People have used rock and stone engraving tools throughout history for countless purposes. Stones in Africa nearly 80,000 years old show signs of hammer and chisel work. Modern artisans create functional pieces like gravestones with engraving tools. From the first hammer and chisel combination to the patenting of the sandblaster in 1870, stone and rock engraving tools have undergone many transformations.
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Hammer and Chisel
The hammer and chisel method of rock and stone engraving is an ancient technique. The basic principal is that of using a thin, pointed instrument to carve lines and forms in rock by hitting it with a heavy, blunt instrument. The force of the blunt instrument--the hammer--drives the tip of the thin instrument--the chisel--into the stone, creating lines and patterns. Permutations of this method are tens of thousands of years old, and while modern power tools are useful for a number of operations, hammers and chisels are still important tools for creating exacting details in rock and stone.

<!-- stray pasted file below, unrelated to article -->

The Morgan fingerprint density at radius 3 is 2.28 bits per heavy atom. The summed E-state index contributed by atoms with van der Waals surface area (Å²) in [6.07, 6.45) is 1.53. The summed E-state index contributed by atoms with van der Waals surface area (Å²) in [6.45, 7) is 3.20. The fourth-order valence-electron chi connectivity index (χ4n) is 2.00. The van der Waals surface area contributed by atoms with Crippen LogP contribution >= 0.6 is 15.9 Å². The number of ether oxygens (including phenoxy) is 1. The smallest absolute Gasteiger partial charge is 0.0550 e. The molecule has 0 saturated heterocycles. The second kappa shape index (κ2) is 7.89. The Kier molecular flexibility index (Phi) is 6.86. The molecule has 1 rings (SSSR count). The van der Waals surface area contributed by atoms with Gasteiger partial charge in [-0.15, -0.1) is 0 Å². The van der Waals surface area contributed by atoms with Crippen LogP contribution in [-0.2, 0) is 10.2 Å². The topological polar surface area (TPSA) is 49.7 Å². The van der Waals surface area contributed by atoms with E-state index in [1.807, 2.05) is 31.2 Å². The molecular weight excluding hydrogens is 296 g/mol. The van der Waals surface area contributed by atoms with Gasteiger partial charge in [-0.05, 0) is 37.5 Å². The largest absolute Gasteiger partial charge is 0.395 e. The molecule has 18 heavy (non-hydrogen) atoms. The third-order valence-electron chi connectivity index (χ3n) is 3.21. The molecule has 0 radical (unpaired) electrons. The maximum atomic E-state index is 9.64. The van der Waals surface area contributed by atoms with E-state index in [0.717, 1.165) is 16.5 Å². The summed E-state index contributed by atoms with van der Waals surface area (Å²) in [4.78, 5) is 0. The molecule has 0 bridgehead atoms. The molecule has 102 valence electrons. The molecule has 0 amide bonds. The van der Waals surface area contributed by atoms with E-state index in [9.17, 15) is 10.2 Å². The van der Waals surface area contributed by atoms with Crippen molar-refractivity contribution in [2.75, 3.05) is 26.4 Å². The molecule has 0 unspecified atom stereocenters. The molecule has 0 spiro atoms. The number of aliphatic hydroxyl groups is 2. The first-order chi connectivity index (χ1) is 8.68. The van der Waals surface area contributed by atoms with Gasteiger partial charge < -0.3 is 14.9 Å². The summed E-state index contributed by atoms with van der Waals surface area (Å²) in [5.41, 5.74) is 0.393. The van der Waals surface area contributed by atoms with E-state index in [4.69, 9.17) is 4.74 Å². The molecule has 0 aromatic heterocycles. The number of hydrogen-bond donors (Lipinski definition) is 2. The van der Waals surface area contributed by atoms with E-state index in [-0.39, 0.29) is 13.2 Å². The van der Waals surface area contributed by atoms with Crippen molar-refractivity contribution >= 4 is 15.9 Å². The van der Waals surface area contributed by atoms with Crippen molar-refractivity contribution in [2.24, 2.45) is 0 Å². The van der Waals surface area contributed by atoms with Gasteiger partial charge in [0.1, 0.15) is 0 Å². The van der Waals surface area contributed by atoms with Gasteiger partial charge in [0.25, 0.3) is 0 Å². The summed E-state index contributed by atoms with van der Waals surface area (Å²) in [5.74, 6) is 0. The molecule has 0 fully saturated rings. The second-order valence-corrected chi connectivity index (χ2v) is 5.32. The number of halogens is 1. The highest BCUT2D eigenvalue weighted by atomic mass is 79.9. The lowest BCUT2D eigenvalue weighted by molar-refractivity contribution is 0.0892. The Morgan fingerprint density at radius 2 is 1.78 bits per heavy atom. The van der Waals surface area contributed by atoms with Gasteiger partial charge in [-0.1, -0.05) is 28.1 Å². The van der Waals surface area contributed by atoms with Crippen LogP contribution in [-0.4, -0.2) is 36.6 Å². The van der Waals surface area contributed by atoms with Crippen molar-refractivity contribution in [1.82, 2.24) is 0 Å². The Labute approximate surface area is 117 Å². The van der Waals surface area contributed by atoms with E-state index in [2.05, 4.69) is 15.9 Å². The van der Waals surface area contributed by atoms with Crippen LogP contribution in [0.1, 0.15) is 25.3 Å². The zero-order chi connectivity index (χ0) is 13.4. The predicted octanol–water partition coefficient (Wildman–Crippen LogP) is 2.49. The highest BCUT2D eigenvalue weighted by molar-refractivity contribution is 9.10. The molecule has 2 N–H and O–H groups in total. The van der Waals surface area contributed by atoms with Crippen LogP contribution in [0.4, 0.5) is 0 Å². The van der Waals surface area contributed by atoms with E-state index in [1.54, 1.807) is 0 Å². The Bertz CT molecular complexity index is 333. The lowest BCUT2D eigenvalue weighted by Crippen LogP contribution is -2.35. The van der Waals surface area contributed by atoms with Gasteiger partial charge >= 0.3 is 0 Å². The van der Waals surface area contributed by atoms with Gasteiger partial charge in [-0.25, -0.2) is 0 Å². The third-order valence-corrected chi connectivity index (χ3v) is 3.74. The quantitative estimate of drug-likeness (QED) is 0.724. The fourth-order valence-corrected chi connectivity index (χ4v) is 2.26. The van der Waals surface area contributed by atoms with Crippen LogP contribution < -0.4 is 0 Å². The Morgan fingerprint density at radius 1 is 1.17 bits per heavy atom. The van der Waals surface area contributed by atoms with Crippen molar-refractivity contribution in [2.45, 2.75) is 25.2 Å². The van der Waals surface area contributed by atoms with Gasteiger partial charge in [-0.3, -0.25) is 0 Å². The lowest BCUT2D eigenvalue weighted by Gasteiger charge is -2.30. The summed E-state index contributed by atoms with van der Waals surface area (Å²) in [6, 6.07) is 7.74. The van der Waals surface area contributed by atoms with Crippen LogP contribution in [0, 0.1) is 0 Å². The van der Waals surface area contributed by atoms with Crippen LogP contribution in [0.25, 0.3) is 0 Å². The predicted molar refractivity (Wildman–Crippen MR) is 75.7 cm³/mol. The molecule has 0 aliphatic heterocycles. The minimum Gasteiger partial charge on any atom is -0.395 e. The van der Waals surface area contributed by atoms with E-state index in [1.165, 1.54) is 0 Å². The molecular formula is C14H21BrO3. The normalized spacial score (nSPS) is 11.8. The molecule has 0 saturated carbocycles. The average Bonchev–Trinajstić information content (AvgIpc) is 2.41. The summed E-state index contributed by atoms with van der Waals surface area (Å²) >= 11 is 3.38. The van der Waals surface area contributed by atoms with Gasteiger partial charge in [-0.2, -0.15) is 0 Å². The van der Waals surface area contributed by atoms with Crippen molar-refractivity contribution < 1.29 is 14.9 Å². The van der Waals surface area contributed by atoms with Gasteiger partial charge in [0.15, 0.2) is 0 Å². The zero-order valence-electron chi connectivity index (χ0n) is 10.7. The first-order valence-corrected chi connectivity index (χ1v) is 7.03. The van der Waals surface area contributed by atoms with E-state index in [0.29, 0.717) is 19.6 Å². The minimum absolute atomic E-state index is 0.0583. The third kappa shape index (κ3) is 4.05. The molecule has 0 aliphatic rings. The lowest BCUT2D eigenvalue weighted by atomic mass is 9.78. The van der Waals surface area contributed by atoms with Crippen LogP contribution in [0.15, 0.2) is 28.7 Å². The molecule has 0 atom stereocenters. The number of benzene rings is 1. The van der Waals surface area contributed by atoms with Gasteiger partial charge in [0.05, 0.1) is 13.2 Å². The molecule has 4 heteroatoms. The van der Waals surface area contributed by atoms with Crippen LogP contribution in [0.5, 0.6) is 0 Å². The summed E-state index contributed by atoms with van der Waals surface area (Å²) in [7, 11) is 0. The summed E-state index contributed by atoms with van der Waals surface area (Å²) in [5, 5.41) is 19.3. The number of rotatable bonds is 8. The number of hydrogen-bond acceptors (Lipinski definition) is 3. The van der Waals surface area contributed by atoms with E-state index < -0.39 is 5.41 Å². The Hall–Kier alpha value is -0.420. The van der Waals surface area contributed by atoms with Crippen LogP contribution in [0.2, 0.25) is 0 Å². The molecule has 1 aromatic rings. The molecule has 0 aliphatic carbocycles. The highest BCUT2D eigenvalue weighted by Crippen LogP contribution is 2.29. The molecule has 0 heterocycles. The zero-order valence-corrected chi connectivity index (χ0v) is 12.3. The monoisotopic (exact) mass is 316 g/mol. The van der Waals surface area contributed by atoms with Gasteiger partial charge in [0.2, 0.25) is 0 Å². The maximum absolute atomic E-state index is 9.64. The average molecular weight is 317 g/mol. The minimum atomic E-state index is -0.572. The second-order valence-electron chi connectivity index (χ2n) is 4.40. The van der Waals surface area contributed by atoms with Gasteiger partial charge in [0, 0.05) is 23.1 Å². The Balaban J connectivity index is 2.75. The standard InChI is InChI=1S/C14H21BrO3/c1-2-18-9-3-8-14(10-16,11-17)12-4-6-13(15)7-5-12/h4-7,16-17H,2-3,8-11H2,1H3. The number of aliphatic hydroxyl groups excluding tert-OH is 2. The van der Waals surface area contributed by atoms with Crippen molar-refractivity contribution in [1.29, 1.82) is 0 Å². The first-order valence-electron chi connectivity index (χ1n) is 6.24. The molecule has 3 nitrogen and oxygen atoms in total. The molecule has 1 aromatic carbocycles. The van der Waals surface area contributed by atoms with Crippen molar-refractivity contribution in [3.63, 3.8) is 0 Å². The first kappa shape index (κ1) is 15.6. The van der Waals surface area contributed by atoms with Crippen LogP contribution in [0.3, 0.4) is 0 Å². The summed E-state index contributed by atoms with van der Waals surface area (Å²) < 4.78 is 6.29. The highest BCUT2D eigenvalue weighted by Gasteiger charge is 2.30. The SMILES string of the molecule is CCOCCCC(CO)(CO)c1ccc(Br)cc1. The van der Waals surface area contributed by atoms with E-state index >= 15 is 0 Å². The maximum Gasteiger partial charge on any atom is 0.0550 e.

A number of power tools can be used for rock and stone engraving. Air hammers are power tools that can take the place of a hammer and chisel for both hacking away large chunks of rock or stone to create general shapes and outlines and for working on finer details. The chisel of an air hammer is built into the device. Stone and rock engravers use power saws to create notches for cutting away large chunks of material or for creating an opening for a chisel tip. Drills are used most obviously to bore holes, though can also serve to weaken areas of stone for easier removal.
A sandblaster is an important tool for rock and stone engravings, and performs much the same function as sandpaper on wood. Using compressed air, a sandblaster shoots sand particles at high speeds. This tool has a number of functions for the stone and rock engraver. A sandblaster can weaken harder surfaces engravers plan on creating detailed carvings in, and is also an important tool for polishing rougher parts of rock surfaces. A sandblaster also serves as a finishing tool to smooth a sculpted surface and round rough edges.
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